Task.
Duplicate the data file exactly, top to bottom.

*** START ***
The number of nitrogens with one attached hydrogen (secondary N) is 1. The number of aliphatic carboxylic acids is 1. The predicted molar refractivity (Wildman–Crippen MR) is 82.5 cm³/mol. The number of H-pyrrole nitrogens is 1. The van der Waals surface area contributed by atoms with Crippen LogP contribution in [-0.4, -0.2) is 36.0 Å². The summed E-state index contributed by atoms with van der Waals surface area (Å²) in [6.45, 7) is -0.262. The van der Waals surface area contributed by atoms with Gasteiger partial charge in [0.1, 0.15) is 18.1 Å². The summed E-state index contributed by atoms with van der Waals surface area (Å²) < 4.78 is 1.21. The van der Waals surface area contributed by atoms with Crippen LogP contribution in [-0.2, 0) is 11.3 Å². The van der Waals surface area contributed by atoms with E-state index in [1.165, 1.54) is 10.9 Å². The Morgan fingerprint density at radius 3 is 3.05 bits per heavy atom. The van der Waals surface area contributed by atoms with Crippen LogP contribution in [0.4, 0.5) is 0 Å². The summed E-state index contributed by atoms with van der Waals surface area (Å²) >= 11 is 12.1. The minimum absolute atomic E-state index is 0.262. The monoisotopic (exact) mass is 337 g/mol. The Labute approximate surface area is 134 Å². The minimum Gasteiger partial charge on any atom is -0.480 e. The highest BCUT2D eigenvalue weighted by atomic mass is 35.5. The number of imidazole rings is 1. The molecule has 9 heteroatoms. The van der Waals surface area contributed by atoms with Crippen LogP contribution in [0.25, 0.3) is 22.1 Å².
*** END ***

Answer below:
The number of nitrogens with one attached hydrogen (secondary N) is 1. The number of aliphatic carboxylic acids is 1. The predicted molar refractivity (Wildman–Crippen MR) is 82.5 cm³/mol. The number of H-pyrrole nitrogens is 1. The van der Waals surface area contributed by atoms with Crippen LogP contribution in [-0.4, -0.2) is 36.0 Å². The summed E-state index contributed by atoms with van der Waals surface area (Å²) in [6.45, 7) is -0.262. The van der Waals surface area contributed by atoms with Gasteiger partial charge in [0.1, 0.15) is 18.1 Å². The summed E-state index contributed by atoms with van der Waals surface area (Å²) < 4.78 is 1.21. The van der Waals surface area contributed by atoms with Crippen LogP contribution in [-0.2, 0) is 11.3 Å². The van der Waals surface area contributed by atoms with E-state index in [1.165, 1.54) is 10.9 Å². The Morgan fingerprint density at radius 3 is 3.05 bits per heavy atom. The van der Waals surface area contributed by atoms with Crippen LogP contribution in [0.4, 0.5) is 0 Å². The summed E-state index contributed by atoms with van der Waals surface area (Å²) >= 11 is 12.1. The minimum absolute atomic E-state index is 0.262. The monoisotopic (exact) mass is 337 g/mol. The Labute approximate surface area is 134 Å². The minimum Gasteiger partial charge on any atom is -0.480 e. The highest BCUT2D eigenvalue weighted by atomic mass is 35.5. The number of imidazole rings is 1. The molecule has 9 heteroatoms. The van der Waals surface area contributed by atoms with Crippen LogP contribution in [0.25, 0.3) is 22.1 Å².